Posted by Michael Andersen (Contributor) on July 11th, 2016 at 10:32 am
As Oregon legislators start talking about the statewide transportation bill many hope to pass in 2017 (look for some reporting on that soon), others are starting to think locally, too.
We’ve heard from various sources recently that some people in the Portland area are looking toward November 2018 as the right moment for a region-wide bond measure for transportation. The idea is to create a burst of new money for public transit, roadways, biking and walking.
How much of each, you ask? Those negotiations would probably get underway over the next year.
Oregonian reporter Elliot Njus offered some details at the end of an article last month about a public vote in Tigard this fall that will decide whether the city allows or blocks a new light rail line.
The entire Metro region, including Tigard, could be asked in 2018 to vote on a bond measure to pay for a suite of transportation projects, including Southwest Corridor light rail. The measure would likely also include money to fix freeway bottlenecks and for bicycle-pedestrian projects.
Regional leaders have discussed measures modeled after successful efforts in other cities, including a $930 million property tax levy approved by Seattle voters last year.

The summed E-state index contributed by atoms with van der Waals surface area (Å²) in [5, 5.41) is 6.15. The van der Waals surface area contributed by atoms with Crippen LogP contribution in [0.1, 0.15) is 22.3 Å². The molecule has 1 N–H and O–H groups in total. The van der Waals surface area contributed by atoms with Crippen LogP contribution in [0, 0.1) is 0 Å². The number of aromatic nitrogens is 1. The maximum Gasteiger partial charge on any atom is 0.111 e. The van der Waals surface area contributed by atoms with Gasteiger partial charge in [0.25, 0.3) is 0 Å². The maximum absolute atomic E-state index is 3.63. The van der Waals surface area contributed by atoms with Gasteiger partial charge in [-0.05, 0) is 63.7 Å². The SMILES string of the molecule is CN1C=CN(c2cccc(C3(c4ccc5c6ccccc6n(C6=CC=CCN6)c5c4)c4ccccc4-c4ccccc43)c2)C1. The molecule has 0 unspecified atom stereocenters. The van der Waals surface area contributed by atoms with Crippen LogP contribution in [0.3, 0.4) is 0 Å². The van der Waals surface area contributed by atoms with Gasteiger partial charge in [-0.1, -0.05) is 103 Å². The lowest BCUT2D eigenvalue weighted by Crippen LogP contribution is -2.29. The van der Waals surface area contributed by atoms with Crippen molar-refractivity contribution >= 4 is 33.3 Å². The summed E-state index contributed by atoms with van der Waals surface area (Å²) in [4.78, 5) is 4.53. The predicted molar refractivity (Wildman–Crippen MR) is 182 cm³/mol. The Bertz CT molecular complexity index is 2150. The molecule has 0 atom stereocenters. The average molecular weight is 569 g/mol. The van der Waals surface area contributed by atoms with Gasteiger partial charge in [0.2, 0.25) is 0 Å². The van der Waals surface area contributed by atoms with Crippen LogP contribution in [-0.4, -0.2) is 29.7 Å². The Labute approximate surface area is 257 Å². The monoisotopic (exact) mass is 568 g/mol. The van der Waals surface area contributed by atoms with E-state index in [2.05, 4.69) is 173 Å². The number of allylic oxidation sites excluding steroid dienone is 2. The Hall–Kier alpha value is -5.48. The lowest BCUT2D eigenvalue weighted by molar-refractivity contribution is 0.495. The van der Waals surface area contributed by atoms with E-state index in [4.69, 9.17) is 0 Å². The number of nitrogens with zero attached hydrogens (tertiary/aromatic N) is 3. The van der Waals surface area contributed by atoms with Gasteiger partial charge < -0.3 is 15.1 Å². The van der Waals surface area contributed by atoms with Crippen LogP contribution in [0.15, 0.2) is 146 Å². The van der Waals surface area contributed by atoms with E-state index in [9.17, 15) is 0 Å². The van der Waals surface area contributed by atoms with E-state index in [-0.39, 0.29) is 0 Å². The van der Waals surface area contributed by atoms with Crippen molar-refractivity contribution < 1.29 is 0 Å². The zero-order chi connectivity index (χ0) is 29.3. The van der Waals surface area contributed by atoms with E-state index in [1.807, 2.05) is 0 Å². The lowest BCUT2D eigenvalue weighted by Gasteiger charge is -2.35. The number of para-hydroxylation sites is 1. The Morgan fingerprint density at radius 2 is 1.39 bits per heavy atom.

Bottomly said regional leaders are discussing what such a measure might look like in Portland.
“You have to find that magic point where it’s big enough that people see value but not so big that it’s unaffordable,” he said.
(The hyperlink is our addition.)
This news may not come as a surprise to people reading between the lines of news bits like the time, back in February, when regional government Metro helped pay to bring Denny Zane up for a local talk. He was the political organizer behind Los Angeles County’s big transportation ballot issue.
For people who’d like to raise hundreds of millions of dollars for transportation, regional ballot measures have a lot of promise in Portland. That’s because the metro area is both far more left-leaning than the rest of Oregon and far richer, meaning that a relatively low rate can go a long way.
Because Oregon’s constitution prohibits any fees on auto ownership or use from going to off-road projects, any regional tax that went in part to light rail would probably have to come from property, income, payroll or (gasp) sales taxes. Each would have its own obstacles.
Portland progressives killed a proposed payroll tax hike for bus service earlier this year, saying among other things that an income tax would be fairer. The most recent ballot measure for transit in the Portland area was a property tax bond measure renewal campaign by TriMet, in 2010. The regional transit agency pitched that measure as a way to upgrade its bus fleet for an aging population; it failed 54 percent to 46 percent in the teeth of the recession.
It might also be possible, of course, to craft a measure that would simultaneously tap multiple types of tax for different purposes.
— Michael Andersen, (503) 333-7824 – firstname.lastname@example.org
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